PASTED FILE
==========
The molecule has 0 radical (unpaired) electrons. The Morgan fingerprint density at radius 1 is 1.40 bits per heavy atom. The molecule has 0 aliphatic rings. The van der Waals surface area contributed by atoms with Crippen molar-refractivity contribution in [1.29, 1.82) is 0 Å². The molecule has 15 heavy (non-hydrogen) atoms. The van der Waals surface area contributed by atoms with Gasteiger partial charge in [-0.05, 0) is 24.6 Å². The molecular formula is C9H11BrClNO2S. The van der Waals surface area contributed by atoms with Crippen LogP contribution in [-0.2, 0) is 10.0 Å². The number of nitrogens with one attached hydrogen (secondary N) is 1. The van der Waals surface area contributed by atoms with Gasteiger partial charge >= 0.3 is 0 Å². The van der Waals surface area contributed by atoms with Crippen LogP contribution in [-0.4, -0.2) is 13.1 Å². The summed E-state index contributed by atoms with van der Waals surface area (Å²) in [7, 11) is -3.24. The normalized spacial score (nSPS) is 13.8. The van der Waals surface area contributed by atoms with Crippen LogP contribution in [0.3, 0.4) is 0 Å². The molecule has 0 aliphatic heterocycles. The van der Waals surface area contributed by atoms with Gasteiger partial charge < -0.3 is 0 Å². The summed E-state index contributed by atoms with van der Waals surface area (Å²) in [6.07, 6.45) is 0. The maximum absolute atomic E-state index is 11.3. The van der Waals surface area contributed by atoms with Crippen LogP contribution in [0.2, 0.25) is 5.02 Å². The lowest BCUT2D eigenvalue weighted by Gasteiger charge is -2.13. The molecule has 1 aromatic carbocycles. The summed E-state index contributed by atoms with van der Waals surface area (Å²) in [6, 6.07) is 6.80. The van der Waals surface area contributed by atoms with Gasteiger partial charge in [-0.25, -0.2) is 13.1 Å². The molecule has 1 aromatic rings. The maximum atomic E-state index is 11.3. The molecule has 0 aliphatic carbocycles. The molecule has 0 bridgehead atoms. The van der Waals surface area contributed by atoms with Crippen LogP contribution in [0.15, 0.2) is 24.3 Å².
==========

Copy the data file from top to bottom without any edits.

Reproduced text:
The molecule has 0 radical (unpaired) electrons. The Morgan fingerprint density at radius 1 is 1.40 bits per heavy atom. The molecule has 0 aliphatic rings. The van der Waals surface area contributed by atoms with Crippen molar-refractivity contribution in [1.29, 1.82) is 0 Å². The molecule has 15 heavy (non-hydrogen) atoms. The van der Waals surface area contributed by atoms with Gasteiger partial charge in [-0.05, 0) is 24.6 Å². The molecular formula is C9H11BrClNO2S. The van der Waals surface area contributed by atoms with Crippen LogP contribution in [-0.2, 0) is 10.0 Å². The number of nitrogens with one attached hydrogen (secondary N) is 1. The van der Waals surface area contributed by atoms with Gasteiger partial charge >= 0.3 is 0 Å². The van der Waals surface area contributed by atoms with Crippen LogP contribution in [-0.4, -0.2) is 13.1 Å². The summed E-state index contributed by atoms with van der Waals surface area (Å²) in [7, 11) is -3.24. The normalized spacial score (nSPS) is 13.8. The van der Waals surface area contributed by atoms with Crippen LogP contribution in [0.3, 0.4) is 0 Å². The molecule has 0 aliphatic heterocycles. The van der Waals surface area contributed by atoms with Gasteiger partial charge < -0.3 is 0 Å². The summed E-state index contributed by atoms with van der Waals surface area (Å²) in [6.07, 6.45) is 0. The maximum absolute atomic E-state index is 11.3. The van der Waals surface area contributed by atoms with Crippen LogP contribution in [0.2, 0.25) is 5.02 Å². The lowest BCUT2D eigenvalue weighted by Gasteiger charge is -2.13. The molecule has 1 aromatic carbocycles. The summed E-state index contributed by atoms with van der Waals surface area (Å²) in [6, 6.07) is 6.80. The van der Waals surface area contributed by atoms with Gasteiger partial charge in [-0.25, -0.2) is 13.1 Å². The molecule has 1 aromatic rings. The maximum atomic E-state index is 11.3. The molecule has 0 aliphatic carbocycles. The molecule has 0 bridgehead atoms. The van der Waals surface area contributed by atoms with Crippen LogP contribution in [0.15, 0.2) is 24.3 Å².